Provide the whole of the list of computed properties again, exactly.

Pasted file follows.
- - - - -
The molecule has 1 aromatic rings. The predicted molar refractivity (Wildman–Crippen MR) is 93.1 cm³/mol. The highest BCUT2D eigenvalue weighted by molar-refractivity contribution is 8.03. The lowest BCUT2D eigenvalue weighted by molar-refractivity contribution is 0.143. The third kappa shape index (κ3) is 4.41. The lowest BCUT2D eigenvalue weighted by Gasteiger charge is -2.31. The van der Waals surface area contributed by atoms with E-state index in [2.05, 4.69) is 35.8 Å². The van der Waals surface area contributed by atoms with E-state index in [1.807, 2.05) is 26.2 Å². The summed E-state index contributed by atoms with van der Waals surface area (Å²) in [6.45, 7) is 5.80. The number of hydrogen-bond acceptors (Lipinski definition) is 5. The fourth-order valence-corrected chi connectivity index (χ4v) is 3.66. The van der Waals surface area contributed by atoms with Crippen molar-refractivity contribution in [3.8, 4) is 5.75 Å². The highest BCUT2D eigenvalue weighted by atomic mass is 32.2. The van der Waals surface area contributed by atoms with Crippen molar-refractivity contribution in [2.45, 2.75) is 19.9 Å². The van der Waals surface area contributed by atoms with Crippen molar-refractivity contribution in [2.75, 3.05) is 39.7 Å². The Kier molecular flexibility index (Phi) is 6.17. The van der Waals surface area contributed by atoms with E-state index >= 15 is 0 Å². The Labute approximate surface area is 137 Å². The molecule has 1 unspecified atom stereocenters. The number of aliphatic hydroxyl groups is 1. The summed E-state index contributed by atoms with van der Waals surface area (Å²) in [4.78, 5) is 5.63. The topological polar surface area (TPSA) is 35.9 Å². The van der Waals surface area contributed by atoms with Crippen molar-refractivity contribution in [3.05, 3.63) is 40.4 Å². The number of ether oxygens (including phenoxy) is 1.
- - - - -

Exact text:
The molecule has 1 aromatic rings. The predicted molar refractivity (Wildman–Crippen MR) is 93.1 cm³/mol. The highest BCUT2D eigenvalue weighted by molar-refractivity contribution is 8.03. The lowest BCUT2D eigenvalue weighted by molar-refractivity contribution is 0.143. The third kappa shape index (κ3) is 4.41. The lowest BCUT2D eigenvalue weighted by Gasteiger charge is -2.31. The van der Waals surface area contributed by atoms with E-state index in [2.05, 4.69) is 35.8 Å². The van der Waals surface area contributed by atoms with E-state index in [1.807, 2.05) is 26.2 Å². The summed E-state index contributed by atoms with van der Waals surface area (Å²) in [6.45, 7) is 5.80. The number of hydrogen-bond acceptors (Lipinski definition) is 5. The fourth-order valence-corrected chi connectivity index (χ4v) is 3.66. The van der Waals surface area contributed by atoms with Crippen molar-refractivity contribution in [3.8, 4) is 5.75 Å². The highest BCUT2D eigenvalue weighted by atomic mass is 32.2. The van der Waals surface area contributed by atoms with Crippen molar-refractivity contribution in [2.45, 2.75) is 19.9 Å². The van der Waals surface area contributed by atoms with Crippen molar-refractivity contribution in [2.75, 3.05) is 39.7 Å². The Kier molecular flexibility index (Phi) is 6.17. The van der Waals surface area contributed by atoms with E-state index >= 15 is 0 Å². The Labute approximate surface area is 137 Å². The molecule has 1 unspecified atom stereocenters. The number of aliphatic hydroxyl groups is 1. The summed E-state index contributed by atoms with van der Waals surface area (Å²) in [4.78, 5) is 5.63. The topological polar surface area (TPSA) is 35.9 Å². The van der Waals surface area contributed by atoms with Crippen molar-refractivity contribution in [3.05, 3.63) is 40.4 Å². The number of ether oxygens (including phenoxy) is 1.